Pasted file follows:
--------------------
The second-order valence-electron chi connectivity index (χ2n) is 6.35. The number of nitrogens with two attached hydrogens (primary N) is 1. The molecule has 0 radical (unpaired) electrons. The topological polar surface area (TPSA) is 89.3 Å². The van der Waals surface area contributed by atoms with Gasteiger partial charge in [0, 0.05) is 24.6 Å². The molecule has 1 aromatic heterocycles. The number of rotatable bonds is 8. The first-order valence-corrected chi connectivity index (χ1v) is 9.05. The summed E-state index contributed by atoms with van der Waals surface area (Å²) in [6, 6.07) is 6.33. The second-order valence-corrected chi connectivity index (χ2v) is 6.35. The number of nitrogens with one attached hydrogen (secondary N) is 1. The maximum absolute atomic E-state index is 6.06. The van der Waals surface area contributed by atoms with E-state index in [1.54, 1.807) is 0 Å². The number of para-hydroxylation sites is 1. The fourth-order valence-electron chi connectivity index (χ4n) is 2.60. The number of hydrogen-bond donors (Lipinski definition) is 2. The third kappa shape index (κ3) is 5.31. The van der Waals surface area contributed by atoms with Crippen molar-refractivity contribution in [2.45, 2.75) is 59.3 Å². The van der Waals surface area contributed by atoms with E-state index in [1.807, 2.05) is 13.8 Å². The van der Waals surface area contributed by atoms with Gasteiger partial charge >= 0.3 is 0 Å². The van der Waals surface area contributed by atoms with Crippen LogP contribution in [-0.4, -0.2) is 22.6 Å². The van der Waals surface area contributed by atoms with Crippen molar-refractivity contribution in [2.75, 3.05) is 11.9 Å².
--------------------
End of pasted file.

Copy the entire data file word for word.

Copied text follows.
The second-order valence-electron chi connectivity index (χ2n) is 6.35. The number of nitrogens with two attached hydrogens (primary N) is 1. The molecule has 0 radical (unpaired) electrons. The topological polar surface area (TPSA) is 89.3 Å². The van der Waals surface area contributed by atoms with Gasteiger partial charge in [0, 0.05) is 24.6 Å². The molecule has 1 aromatic heterocycles. The number of rotatable bonds is 8. The first-order valence-corrected chi connectivity index (χ1v) is 9.05. The summed E-state index contributed by atoms with van der Waals surface area (Å²) in [6, 6.07) is 6.33. The second-order valence-corrected chi connectivity index (χ2v) is 6.35. The number of nitrogens with one attached hydrogen (secondary N) is 1. The maximum absolute atomic E-state index is 6.06. The van der Waals surface area contributed by atoms with E-state index in [1.54, 1.807) is 0 Å². The number of para-hydroxylation sites is 1. The fourth-order valence-electron chi connectivity index (χ4n) is 2.60. The number of hydrogen-bond donors (Lipinski definition) is 2. The third kappa shape index (κ3) is 5.31. The van der Waals surface area contributed by atoms with Crippen molar-refractivity contribution in [2.45, 2.75) is 59.3 Å². The van der Waals surface area contributed by atoms with E-state index in [1.807, 2.05) is 13.8 Å². The van der Waals surface area contributed by atoms with Gasteiger partial charge >= 0.3 is 0 Å². The van der Waals surface area contributed by atoms with Crippen LogP contribution in [-0.4, -0.2) is 22.6 Å². The van der Waals surface area contributed by atoms with Crippen molar-refractivity contribution in [2.75, 3.05) is 11.9 Å².